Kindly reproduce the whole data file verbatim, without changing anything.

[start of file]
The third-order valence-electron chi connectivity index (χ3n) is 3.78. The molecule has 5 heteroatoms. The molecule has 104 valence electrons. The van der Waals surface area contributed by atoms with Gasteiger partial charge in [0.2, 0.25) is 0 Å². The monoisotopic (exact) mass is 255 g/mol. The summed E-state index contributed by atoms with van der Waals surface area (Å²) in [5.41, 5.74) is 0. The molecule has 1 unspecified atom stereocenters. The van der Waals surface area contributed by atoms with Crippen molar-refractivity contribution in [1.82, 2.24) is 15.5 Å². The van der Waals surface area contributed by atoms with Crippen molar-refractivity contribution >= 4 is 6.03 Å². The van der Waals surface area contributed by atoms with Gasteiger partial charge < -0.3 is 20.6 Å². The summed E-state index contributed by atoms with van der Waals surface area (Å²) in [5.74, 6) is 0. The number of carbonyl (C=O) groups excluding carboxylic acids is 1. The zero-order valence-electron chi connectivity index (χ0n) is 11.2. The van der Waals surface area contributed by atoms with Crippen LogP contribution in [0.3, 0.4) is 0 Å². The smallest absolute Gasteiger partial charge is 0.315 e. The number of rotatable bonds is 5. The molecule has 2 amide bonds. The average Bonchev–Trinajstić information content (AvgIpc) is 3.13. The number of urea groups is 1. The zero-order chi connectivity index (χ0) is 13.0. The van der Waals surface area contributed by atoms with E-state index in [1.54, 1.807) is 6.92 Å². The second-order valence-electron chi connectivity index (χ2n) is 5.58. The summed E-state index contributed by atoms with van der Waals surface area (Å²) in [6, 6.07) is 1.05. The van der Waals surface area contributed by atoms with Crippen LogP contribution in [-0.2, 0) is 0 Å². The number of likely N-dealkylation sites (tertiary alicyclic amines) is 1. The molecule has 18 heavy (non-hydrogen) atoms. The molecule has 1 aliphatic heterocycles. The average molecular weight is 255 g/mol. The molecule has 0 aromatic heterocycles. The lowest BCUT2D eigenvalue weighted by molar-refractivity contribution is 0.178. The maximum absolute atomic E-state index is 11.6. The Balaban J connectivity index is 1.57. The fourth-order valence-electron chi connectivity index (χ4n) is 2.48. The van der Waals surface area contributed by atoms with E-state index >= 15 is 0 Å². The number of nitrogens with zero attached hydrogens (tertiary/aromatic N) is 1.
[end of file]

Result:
The third-order valence-electron chi connectivity index (χ3n) is 3.78. The molecule has 5 heteroatoms. The molecule has 104 valence electrons. The van der Waals surface area contributed by atoms with Gasteiger partial charge in [0.2, 0.25) is 0 Å². The monoisotopic (exact) mass is 255 g/mol. The summed E-state index contributed by atoms with van der Waals surface area (Å²) in [5.41, 5.74) is 0. The molecule has 1 unspecified atom stereocenters. The van der Waals surface area contributed by atoms with Crippen molar-refractivity contribution in [1.82, 2.24) is 15.5 Å². The van der Waals surface area contributed by atoms with Crippen molar-refractivity contribution >= 4 is 6.03 Å². The van der Waals surface area contributed by atoms with Gasteiger partial charge < -0.3 is 20.6 Å². The summed E-state index contributed by atoms with van der Waals surface area (Å²) in [5.74, 6) is 0. The number of carbonyl (C=O) groups excluding carboxylic acids is 1. The zero-order valence-electron chi connectivity index (χ0n) is 11.2. The van der Waals surface area contributed by atoms with Crippen LogP contribution in [0.3, 0.4) is 0 Å². The smallest absolute Gasteiger partial charge is 0.315 e. The number of rotatable bonds is 5. The molecule has 2 amide bonds. The average Bonchev–Trinajstić information content (AvgIpc) is 3.13. The number of urea groups is 1. The zero-order chi connectivity index (χ0) is 13.0. The van der Waals surface area contributed by atoms with E-state index in [1.54, 1.807) is 6.92 Å². The second-order valence-electron chi connectivity index (χ2n) is 5.58. The summed E-state index contributed by atoms with van der Waals surface area (Å²) in [6, 6.07) is 1.05. The van der Waals surface area contributed by atoms with Crippen LogP contribution in [-0.2, 0) is 0 Å². The number of likely N-dealkylation sites (tertiary alicyclic amines) is 1. The molecule has 18 heavy (non-hydrogen) atoms. The molecule has 1 aliphatic heterocycles. The average molecular weight is 255 g/mol. The molecule has 0 aromatic heterocycles. The lowest BCUT2D eigenvalue weighted by molar-refractivity contribution is 0.178. The maximum absolute atomic E-state index is 11.6. The Balaban J connectivity index is 1.57. The fourth-order valence-electron chi connectivity index (χ4n) is 2.48. The van der Waals surface area contributed by atoms with E-state index >= 15 is 0 Å². The number of nitrogens with zero attached hydrogens (tertiary/aromatic N) is 1.